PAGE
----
Japanese economist, policymaker, and advisor Takatoshi Ito will join the Columbia faculty in January 2015, and he's hoping to inspire more Japanese students to make the move to study in the United States.
Ito, a former official in the Japanese government, will come to Columbia from Japan in the spring to join the School of International and Public Affairs as a professor of international and public affairs, and to serve as associate director for research at Columbia Business School's Center on Japanese Economy and Business.
Ito, the former dean of the University of Tokyo's Graduate School of Public Policy and a former member of the Prime Minister's Council on Economic and Fiscal Policy, will teach classes on Asian financial markets in the spring semester and Japanese economy in fall 2015.
In addition to holding academic positions, Ito worked at the International Monetary Fund in Washington, D.C. in the mid-1990s and in the finance ministry in Japan.
In an interview this week from Japan, Ito said he hopes to use his time at Columbia to "strengthen the bridge between U.S. and Japan and try to promote any research exchange and research pieces for Japanese and Americans through the Center [of Japanese Economy and Business]."
"Japanese students in Japan are losing interest in studying abroad, and the number of Japanese students studying at university in the U.S. are declining," Ito added.
He hopes to stimulate academic and professional exchanges between Japan and the United States by providing information to promote interest among Japanese students and businessmen so they will want to come to the United States.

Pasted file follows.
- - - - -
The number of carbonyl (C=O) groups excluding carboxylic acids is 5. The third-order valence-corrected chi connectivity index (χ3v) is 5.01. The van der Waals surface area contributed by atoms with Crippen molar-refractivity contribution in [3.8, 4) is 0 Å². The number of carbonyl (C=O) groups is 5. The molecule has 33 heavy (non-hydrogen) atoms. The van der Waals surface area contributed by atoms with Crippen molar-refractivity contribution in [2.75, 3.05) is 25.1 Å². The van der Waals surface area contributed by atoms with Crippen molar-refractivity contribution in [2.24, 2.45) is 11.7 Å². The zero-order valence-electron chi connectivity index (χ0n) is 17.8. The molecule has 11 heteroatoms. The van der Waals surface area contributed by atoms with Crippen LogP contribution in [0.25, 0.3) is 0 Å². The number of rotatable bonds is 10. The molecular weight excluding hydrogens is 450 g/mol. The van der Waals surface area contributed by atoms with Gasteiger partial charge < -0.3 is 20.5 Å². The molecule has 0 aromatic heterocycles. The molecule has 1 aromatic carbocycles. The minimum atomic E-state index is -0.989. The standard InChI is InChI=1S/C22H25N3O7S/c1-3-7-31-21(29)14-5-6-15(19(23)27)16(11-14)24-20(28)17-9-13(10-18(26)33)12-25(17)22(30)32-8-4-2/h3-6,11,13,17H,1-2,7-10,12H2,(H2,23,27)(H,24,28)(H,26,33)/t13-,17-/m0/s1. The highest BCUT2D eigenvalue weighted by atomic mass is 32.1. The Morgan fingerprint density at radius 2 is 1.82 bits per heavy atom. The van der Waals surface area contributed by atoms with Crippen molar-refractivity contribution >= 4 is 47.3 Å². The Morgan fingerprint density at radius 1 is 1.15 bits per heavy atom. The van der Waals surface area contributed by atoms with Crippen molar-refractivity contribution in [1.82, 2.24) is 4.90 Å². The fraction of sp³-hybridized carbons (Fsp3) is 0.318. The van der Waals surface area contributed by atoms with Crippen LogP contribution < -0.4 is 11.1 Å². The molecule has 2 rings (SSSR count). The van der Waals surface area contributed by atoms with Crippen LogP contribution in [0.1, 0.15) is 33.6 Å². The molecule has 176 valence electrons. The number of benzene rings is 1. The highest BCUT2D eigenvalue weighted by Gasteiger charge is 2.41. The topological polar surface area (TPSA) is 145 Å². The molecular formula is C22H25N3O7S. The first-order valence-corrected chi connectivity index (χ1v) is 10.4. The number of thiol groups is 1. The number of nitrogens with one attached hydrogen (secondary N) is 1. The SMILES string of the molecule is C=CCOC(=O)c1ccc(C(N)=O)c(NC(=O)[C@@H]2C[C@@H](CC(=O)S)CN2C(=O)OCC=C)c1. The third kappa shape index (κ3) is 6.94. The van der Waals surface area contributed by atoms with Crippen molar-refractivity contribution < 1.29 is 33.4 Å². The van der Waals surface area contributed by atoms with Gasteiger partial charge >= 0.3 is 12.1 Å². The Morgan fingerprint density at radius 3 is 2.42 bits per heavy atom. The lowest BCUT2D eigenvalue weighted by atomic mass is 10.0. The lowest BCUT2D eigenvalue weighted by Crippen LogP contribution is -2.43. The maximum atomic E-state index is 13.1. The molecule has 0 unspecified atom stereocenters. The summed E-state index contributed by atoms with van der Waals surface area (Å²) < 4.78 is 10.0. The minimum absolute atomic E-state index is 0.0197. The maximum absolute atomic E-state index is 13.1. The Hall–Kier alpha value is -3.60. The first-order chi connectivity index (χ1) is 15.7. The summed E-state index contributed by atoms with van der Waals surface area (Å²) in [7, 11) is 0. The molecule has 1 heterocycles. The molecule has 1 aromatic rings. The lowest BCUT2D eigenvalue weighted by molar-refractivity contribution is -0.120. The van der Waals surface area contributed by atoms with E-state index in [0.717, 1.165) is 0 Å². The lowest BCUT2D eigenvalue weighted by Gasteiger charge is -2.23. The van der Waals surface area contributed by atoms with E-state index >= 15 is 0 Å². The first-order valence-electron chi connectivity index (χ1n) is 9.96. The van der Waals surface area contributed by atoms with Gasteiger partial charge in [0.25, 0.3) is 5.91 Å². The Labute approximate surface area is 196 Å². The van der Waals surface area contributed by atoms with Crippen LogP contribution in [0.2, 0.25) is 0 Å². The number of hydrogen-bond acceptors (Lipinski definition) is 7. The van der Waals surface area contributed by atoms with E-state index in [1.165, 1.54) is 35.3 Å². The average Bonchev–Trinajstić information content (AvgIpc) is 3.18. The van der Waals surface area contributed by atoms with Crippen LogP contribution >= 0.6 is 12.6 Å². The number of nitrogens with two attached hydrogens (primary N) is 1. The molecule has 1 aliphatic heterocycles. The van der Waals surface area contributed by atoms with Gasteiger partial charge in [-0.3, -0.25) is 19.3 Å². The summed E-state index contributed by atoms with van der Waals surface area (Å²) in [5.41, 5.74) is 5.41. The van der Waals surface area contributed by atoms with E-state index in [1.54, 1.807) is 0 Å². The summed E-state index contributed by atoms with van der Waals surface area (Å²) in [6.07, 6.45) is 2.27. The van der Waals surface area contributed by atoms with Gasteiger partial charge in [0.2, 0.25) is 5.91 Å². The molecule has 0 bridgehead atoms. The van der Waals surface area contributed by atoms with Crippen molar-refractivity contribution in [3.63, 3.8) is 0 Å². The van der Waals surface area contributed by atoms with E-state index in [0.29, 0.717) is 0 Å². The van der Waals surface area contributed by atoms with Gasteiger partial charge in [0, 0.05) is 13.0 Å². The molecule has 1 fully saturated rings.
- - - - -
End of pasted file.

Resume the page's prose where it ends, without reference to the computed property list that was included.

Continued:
But Ito hopes the Japan-United States exchange will go both ways.
"For students at Columbia or in the U.S. and businessmen in New York City, I think we'd like to again promote and provide information—correct information—and try to stimulate the research activity so that they'll be more interested in coming to Tokyo and Japan to do research," Ito said.
Teaching in the United States is nothing new to Ito. After getting his doctorate in 1979 from Harvard University, he became an assistant professor at the University of Minnesota and later received tenure as an associate professor. He was also previously a visiting professor at the Harvard Kennedy School of Government from 1992 to 1994 and at the Columbia Business School in 2009.
With his 64th birthday on the horizon, Ito said the mandatory retirement age of 65 at national universities in Japan prompted him to retire early from the University of Tokyo and find a new home at Columbia.
Hugh Patrick, the director of the Center of Japanese Economy and Business, called Ito's move to Columbia a "win-win situation" for both Ito and the University.
"He could move to a smaller, private university, but he thought that was less attractive in many ways than coming here to Columbia," Patrick said. "We know he's a very good teacher—he really put a lot of effort in teaching his course when he visited about five years ago."
Ito's contract with Columbia also includes a three-month period in which he is free to pursue whatever he chooses, and Ito said he intends to use that time to visit Japan to research international finance, monetary policy, and the Japanese economy.
Patrick says that in addition to his posts at the University, Ito will continue to be actively involved in international conferences, which will add to Columbia's global presence.
"Most stars are quite ambitious—they want to shine. I don't think he feels that this is a retirement post. I think this is for him an opportunity to expand his shining, as it were, to expand his capabilities more globally," Patrick said.